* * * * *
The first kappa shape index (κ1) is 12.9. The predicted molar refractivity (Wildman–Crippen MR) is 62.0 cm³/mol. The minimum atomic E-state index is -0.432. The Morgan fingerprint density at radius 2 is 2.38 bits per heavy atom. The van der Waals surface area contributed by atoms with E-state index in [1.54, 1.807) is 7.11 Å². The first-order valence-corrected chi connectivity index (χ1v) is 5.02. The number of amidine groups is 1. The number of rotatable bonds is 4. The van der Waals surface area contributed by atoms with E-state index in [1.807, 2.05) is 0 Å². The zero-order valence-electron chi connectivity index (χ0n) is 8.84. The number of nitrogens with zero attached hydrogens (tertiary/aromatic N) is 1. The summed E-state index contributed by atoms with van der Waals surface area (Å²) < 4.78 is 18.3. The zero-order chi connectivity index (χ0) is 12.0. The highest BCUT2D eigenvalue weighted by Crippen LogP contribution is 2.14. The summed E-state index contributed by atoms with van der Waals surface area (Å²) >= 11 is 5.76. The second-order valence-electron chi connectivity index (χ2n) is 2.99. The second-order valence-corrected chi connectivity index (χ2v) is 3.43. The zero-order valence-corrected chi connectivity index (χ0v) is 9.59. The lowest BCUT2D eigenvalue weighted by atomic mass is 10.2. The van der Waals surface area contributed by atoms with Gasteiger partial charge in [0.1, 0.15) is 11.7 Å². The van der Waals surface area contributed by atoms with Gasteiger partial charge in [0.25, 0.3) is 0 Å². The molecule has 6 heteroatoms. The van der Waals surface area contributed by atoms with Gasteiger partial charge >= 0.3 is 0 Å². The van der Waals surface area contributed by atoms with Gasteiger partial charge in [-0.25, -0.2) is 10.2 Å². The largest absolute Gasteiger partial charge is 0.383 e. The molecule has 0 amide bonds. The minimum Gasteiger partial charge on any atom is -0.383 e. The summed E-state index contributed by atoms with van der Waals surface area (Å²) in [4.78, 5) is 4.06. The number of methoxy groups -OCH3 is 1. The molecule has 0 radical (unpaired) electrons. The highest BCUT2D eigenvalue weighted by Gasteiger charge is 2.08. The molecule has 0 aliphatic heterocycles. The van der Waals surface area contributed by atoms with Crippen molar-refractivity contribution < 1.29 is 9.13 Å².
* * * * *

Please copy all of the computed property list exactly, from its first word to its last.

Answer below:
The first kappa shape index (κ1) is 12.9. The predicted molar refractivity (Wildman–Crippen MR) is 62.0 cm³/mol. The minimum atomic E-state index is -0.432. The Morgan fingerprint density at radius 2 is 2.38 bits per heavy atom. The van der Waals surface area contributed by atoms with E-state index in [1.54, 1.807) is 7.11 Å². The first-order valence-corrected chi connectivity index (χ1v) is 5.02. The number of amidine groups is 1. The number of rotatable bonds is 4. The van der Waals surface area contributed by atoms with E-state index in [1.807, 2.05) is 0 Å². The zero-order valence-electron chi connectivity index (χ0n) is 8.84. The number of nitrogens with zero attached hydrogens (tertiary/aromatic N) is 1. The summed E-state index contributed by atoms with van der Waals surface area (Å²) < 4.78 is 18.3. The zero-order chi connectivity index (χ0) is 12.0. The highest BCUT2D eigenvalue weighted by Crippen LogP contribution is 2.14. The summed E-state index contributed by atoms with van der Waals surface area (Å²) >= 11 is 5.76. The second-order valence-electron chi connectivity index (χ2n) is 2.99. The second-order valence-corrected chi connectivity index (χ2v) is 3.43. The zero-order valence-corrected chi connectivity index (χ0v) is 9.59. The lowest BCUT2D eigenvalue weighted by atomic mass is 10.2. The van der Waals surface area contributed by atoms with Gasteiger partial charge in [0.1, 0.15) is 11.7 Å². The van der Waals surface area contributed by atoms with Gasteiger partial charge in [0.25, 0.3) is 0 Å². The molecule has 6 heteroatoms. The van der Waals surface area contributed by atoms with Gasteiger partial charge >= 0.3 is 0 Å². The van der Waals surface area contributed by atoms with Gasteiger partial charge in [-0.25, -0.2) is 10.2 Å². The largest absolute Gasteiger partial charge is 0.383 e. The molecule has 0 amide bonds. The minimum Gasteiger partial charge on any atom is -0.383 e. The summed E-state index contributed by atoms with van der Waals surface area (Å²) in [4.78, 5) is 4.06. The number of methoxy groups -OCH3 is 1. The molecule has 0 radical (unpaired) electrons. The highest BCUT2D eigenvalue weighted by Gasteiger charge is 2.08. The molecule has 0 aliphatic heterocycles. The van der Waals surface area contributed by atoms with Crippen molar-refractivity contribution < 1.29 is 9.13 Å².